Tea-party conservatives have become so suspicious of the primary recommendations of establishment GOP figures such as Karl Rove that they dismiss them out of hand. That’s wrong. There are times when Republicans need to sound the alarm bells to avoid catastrophic candidates whose nomination can only help Democrats.
Rove was in my hometown of Sacramento, Calif., last week for a speech to the National Federation of Independent Business. According to the San Francisco Chronicle, Rove was asked his opinion of the two major GOP contenders vying to oppose Governor Jerry Brown this fall. Rove said he wouldn’t formally endorse anyone but that he had met with Neel Kashkari, a former Bush Treasury Department official. According to someone present, Rove told NFIB members that “if Republicans have to pick someone to lose to Jerry Brown, they’d be stupid not to pick” Kashkari.
He then turned his attention to Assemblyman Tim Donnelly, a Republican who is currently on track to do well enough in California’s open primary in June to snag a runoff spot in the November election; the top two finishers in June’s primary will advance regardless of party affiliation. “The comments that the other guy has made in the past are going to damage the party with Latinos on Election Day,” Rove said, referring to Donnelly.
That’s an understatement. The Los Angeles Times reported last week that in March 2006 Donnelly used inflammatory language in railing against illegal immigrants at a rally. “I am a descendant of Jim Bowie, who died at the Alamo,” Donnelly, a founder of the Minuteman border-patrol group, told Minuteman members: “It is rumored that [Bowie] took a dozen Mexican soldiers to their deaths before they finally killed him. How many of you will rise up and take his place on that wall?”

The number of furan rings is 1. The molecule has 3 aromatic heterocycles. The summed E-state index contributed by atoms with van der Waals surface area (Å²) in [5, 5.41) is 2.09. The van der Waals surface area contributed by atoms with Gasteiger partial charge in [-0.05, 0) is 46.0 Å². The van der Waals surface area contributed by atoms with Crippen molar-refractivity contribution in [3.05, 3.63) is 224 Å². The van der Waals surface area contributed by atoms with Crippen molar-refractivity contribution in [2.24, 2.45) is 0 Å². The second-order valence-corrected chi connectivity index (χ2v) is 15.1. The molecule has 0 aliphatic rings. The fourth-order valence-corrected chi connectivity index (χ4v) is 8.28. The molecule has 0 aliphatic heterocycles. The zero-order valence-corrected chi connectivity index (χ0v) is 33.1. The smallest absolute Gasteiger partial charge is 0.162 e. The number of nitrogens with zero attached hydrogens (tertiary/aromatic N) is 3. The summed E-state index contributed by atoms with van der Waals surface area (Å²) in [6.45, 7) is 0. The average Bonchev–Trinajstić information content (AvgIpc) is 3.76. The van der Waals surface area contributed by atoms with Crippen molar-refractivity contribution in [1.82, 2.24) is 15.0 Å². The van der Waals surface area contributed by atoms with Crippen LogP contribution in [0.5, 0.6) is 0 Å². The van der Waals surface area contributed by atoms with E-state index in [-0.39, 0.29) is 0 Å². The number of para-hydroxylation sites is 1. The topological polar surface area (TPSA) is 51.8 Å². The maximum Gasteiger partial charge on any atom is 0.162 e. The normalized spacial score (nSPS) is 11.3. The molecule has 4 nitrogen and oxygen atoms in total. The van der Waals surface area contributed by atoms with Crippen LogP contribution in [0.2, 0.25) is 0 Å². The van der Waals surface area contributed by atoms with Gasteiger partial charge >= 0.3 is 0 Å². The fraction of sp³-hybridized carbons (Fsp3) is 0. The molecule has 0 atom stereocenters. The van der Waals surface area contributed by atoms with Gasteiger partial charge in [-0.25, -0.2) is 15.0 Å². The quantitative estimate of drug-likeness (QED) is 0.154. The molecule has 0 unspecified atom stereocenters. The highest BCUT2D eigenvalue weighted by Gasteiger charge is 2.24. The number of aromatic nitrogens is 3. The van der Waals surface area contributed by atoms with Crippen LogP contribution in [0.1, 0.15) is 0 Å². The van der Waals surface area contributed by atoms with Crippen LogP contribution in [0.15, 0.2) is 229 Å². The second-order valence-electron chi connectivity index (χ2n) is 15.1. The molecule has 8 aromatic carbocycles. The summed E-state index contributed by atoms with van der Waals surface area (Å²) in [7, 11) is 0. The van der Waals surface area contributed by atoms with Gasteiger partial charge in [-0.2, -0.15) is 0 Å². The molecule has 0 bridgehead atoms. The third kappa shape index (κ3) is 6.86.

Donnelly also had words for some of the people who had marched earlier that day in Los Angeles in support of illegal immigrants. Some waved Mexican flags, prompting Donnelly to argue: “We are in a war. You may not want to accept it, but the other side has declared war on us.” Illegal immigrants were part of a “growing insurgency,” he added. “We need to begin to root out the insurgency in cities like Los Angeles, Chicago, and New York, just as we are doing in Baghdad, Samarra, and Tikrit, 9,000 miles away. Right now, in the United States of America, there are 850,000 gang members, two-thirds of whom are illegal aliens.”
Donnelly defended his remarks after the story appeared: “I am not backing away from the fact that we are in a war.” He appeared to step back only slightly from that last week when he insisted he was not inciting violence or racism: “Everybody who knows me knows that,” he said. “I was giving a call to action in a historical context, for people to join our group. . . . I have stood up against the cartels who don’t just traffic in drugs, but in kids and women.” So “these are serious issues. . . . I’m grateful they brought it back up.”
But it’s untrue to say that “everybody who knows” Donnelly agrees his remarks were acceptable. Rosario Marin, who served as the U.S. treasurer under President George W. Bush, is “just appalled” by Donnelly’s remarks. “It’s an embarrassment not only to himself and the efforts I am involved in,” she says. “It makes my job much more difficult.” In 2010, Jerry Brown defeated Republican Meg Whitman by 13 points statewide, but by 33 points among Latinos.
Neel Kashkari, Donnelly’s opponent, is no conservative dreamboat. A former Goldman Sachs executive and Treasury’s first administrator of the TARP financial bailout, he is clearly a competent administrator who approaches issues from a pragmatic rather than ideological perspective. But his detailed plans to give tax holidays to firms locating in California, dump Brown’s white-elephant high-speed-rail line, and expand charter schools do address the root causes of much of the Golden State’s rot. Debates between him and Brown would be substantive and revealing. Having a son of immigrants from India run for office would also improve the Republican name brand in an increasingly diverse state.